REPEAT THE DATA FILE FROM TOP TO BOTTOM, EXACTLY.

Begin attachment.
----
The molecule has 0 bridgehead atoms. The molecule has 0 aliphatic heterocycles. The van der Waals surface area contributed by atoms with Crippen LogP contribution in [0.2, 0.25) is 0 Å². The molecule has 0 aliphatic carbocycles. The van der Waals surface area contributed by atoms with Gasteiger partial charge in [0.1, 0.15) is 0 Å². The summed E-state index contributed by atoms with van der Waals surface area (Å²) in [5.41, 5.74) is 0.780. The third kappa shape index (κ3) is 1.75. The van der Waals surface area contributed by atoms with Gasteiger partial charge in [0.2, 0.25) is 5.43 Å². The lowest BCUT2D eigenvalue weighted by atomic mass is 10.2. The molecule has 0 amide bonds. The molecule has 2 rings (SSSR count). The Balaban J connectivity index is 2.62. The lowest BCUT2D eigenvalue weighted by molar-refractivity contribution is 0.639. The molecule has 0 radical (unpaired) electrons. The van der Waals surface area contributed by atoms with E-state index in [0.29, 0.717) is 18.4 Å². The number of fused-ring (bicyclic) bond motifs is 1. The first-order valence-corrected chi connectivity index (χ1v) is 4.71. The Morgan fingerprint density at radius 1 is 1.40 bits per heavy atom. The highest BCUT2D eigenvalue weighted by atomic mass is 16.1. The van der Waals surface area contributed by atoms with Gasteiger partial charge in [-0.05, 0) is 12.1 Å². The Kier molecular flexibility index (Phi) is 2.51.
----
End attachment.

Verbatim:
The molecule has 0 bridgehead atoms. The molecule has 0 aliphatic heterocycles. The van der Waals surface area contributed by atoms with Crippen LogP contribution in [0.2, 0.25) is 0 Å². The molecule has 0 aliphatic carbocycles. The van der Waals surface area contributed by atoms with Gasteiger partial charge in [0.1, 0.15) is 0 Å². The summed E-state index contributed by atoms with van der Waals surface area (Å²) in [5.41, 5.74) is 0.780. The third kappa shape index (κ3) is 1.75. The van der Waals surface area contributed by atoms with Gasteiger partial charge in [0.2, 0.25) is 5.43 Å². The lowest BCUT2D eigenvalue weighted by atomic mass is 10.2. The molecule has 0 amide bonds. The molecule has 2 rings (SSSR count). The Balaban J connectivity index is 2.62. The lowest BCUT2D eigenvalue weighted by molar-refractivity contribution is 0.639. The molecule has 0 radical (unpaired) electrons. The van der Waals surface area contributed by atoms with E-state index in [0.29, 0.717) is 18.4 Å². The number of fused-ring (bicyclic) bond motifs is 1. The first-order valence-corrected chi connectivity index (χ1v) is 4.71. The Morgan fingerprint density at radius 1 is 1.40 bits per heavy atom. The highest BCUT2D eigenvalue weighted by atomic mass is 16.1. The van der Waals surface area contributed by atoms with Gasteiger partial charge in [-0.05, 0) is 12.1 Å². The Kier molecular flexibility index (Phi) is 2.51.